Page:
BIRMINGHAM, Ala. (AP) — The Birmingham Civil Rights Institute in Alabama is getting withering criticism on social media after rescinding its decision to honor political activist and scholar Angela Davis.
Davis is a Birmingham native who has spent decades fighting for civil rights. She was an active member of the Black Panther Party, Student Nonviolent Coordinating Committee and Communist Party USA. She’s also an outspoken supporter of the Boycott, Divestment and Sanctions movement targeting Israel’s treatment of Palestinians.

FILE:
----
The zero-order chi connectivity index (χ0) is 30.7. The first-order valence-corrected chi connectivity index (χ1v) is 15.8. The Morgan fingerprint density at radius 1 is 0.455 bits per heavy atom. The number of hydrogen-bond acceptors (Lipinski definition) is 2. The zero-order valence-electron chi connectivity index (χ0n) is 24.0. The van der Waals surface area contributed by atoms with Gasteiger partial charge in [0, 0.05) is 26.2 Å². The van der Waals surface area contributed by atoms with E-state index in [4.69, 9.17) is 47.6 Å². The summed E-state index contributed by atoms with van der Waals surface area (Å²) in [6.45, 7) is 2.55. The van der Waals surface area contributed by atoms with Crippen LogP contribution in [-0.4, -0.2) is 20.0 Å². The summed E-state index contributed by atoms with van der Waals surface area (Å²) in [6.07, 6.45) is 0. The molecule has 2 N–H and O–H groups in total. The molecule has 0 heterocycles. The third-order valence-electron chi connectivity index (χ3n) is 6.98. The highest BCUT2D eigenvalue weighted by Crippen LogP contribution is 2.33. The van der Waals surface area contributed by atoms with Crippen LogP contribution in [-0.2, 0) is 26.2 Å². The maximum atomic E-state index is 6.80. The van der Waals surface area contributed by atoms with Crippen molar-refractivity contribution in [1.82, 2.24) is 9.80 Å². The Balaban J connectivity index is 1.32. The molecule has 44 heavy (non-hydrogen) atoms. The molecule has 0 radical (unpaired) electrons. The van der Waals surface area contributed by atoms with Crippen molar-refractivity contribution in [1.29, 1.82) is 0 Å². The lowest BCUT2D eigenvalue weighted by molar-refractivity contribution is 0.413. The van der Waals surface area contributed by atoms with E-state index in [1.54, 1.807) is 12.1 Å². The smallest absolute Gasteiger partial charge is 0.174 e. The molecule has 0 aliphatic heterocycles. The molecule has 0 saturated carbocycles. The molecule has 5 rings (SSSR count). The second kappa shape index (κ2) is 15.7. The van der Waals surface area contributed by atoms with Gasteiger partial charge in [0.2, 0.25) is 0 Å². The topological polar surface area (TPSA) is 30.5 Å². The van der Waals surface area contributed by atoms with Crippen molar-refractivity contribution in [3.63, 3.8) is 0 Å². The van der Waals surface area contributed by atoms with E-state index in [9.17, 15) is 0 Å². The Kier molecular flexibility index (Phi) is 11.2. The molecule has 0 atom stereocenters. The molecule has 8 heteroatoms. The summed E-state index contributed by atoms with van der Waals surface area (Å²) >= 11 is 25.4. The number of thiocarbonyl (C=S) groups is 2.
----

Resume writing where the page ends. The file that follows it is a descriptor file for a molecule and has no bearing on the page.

BCRI President and CEO Andrea Taylor said in October that the Institute was “thrilled to bestow this honor” on Davis who she described as “one of the most globally recognized champions of human rights, giving voice to those who are powerless to speak.”
But the institute announced Saturday that in late December, “supporters and other concerned individuals and organizations, both inside and outside of our local community, began to make requests that we reconsider our decision.”
“Upon closer examination of Davis’ statements and public record, we concluded that she unfortunately does not meet all of the criteria” for the Fred Shuttlesworth Human Rights Award.
Birmingham Mayor Randall Woodfin said the protests came from the “local Jewish community and some of its allies” in a statement expressing “dismay.” He called it a reactive and divisive decision and offered to facilitate a community dialogue in response.